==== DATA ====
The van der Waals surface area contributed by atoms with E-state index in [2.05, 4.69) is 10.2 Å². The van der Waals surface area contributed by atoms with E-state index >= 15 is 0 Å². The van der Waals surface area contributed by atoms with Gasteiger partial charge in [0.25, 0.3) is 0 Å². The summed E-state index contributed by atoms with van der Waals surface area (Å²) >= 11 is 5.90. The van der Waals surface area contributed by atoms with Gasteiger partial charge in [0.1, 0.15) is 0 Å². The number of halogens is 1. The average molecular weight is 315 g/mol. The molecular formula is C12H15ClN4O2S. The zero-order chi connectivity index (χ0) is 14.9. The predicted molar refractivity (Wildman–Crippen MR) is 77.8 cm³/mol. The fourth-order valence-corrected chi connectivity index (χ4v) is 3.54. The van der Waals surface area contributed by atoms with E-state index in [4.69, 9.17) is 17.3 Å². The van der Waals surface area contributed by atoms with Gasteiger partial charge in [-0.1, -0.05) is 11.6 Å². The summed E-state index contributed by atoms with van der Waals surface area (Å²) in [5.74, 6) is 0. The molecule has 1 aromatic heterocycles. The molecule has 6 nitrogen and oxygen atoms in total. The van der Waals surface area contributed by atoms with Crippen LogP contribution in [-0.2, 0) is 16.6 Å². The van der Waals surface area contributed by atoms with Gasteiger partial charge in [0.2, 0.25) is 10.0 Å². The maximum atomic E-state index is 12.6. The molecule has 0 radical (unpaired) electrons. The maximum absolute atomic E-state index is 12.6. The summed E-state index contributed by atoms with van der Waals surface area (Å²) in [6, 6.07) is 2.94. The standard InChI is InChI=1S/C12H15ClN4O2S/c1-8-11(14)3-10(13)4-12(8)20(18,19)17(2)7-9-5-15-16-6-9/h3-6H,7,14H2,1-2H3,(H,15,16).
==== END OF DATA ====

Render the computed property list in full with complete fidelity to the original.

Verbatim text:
The van der Waals surface area contributed by atoms with E-state index in [2.05, 4.69) is 10.2 Å². The van der Waals surface area contributed by atoms with E-state index >= 15 is 0 Å². The van der Waals surface area contributed by atoms with Gasteiger partial charge in [0.25, 0.3) is 0 Å². The summed E-state index contributed by atoms with van der Waals surface area (Å²) >= 11 is 5.90. The van der Waals surface area contributed by atoms with Gasteiger partial charge in [0.1, 0.15) is 0 Å². The number of halogens is 1. The average molecular weight is 315 g/mol. The molecular formula is C12H15ClN4O2S. The zero-order chi connectivity index (χ0) is 14.9. The predicted molar refractivity (Wildman–Crippen MR) is 77.8 cm³/mol. The fourth-order valence-corrected chi connectivity index (χ4v) is 3.54. The van der Waals surface area contributed by atoms with E-state index in [4.69, 9.17) is 17.3 Å². The van der Waals surface area contributed by atoms with Gasteiger partial charge in [-0.1, -0.05) is 11.6 Å². The summed E-state index contributed by atoms with van der Waals surface area (Å²) in [5.74, 6) is 0. The molecule has 1 aromatic heterocycles. The molecule has 6 nitrogen and oxygen atoms in total. The van der Waals surface area contributed by atoms with Crippen LogP contribution in [-0.2, 0) is 16.6 Å². The van der Waals surface area contributed by atoms with Gasteiger partial charge in [0.2, 0.25) is 10.0 Å². The maximum atomic E-state index is 12.6. The molecule has 0 radical (unpaired) electrons. The maximum absolute atomic E-state index is 12.6. The summed E-state index contributed by atoms with van der Waals surface area (Å²) in [6, 6.07) is 2.94. The standard InChI is InChI=1S/C12H15ClN4O2S/c1-8-11(14)3-10(13)4-12(8)20(18,19)17(2)7-9-5-15-16-6-9/h3-6H,7,14H2,1-2H3,(H,15,16).